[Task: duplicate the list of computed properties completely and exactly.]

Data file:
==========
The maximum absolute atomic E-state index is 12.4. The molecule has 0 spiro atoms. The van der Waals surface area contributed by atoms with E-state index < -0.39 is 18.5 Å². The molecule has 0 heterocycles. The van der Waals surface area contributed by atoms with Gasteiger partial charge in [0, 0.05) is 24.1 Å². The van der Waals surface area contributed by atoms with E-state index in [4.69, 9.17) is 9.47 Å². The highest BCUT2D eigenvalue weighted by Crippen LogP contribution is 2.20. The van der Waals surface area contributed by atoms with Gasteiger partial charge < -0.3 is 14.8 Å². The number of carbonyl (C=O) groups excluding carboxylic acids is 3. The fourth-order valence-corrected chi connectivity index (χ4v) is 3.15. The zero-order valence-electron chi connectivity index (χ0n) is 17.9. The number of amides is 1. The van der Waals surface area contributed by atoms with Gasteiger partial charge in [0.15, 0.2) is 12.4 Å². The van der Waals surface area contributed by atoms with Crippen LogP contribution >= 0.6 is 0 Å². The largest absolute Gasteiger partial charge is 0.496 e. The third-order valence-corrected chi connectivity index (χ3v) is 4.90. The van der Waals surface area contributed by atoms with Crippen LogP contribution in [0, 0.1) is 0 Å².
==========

The maximum absolute atomic E-state index is 12.4. The molecule has 0 spiro atoms. The van der Waals surface area contributed by atoms with E-state index < -0.39 is 18.5 Å². The molecule has 0 heterocycles. The van der Waals surface area contributed by atoms with Gasteiger partial charge in [0, 0.05) is 24.1 Å². The van der Waals surface area contributed by atoms with E-state index in [4.69, 9.17) is 9.47 Å². The highest BCUT2D eigenvalue weighted by Crippen LogP contribution is 2.20. The van der Waals surface area contributed by atoms with Gasteiger partial charge < -0.3 is 14.8 Å². The number of carbonyl (C=O) groups excluding carboxylic acids is 3. The fourth-order valence-corrected chi connectivity index (χ4v) is 3.15. The zero-order valence-electron chi connectivity index (χ0n) is 17.9. The number of amides is 1. The van der Waals surface area contributed by atoms with Gasteiger partial charge in [0.15, 0.2) is 12.4 Å². The van der Waals surface area contributed by atoms with Crippen LogP contribution >= 0.6 is 0 Å². The largest absolute Gasteiger partial charge is 0.496 e. The third-order valence-corrected chi connectivity index (χ3v) is 4.90. The van der Waals surface area contributed by atoms with Crippen LogP contribution in [0, 0.1) is 0 Å².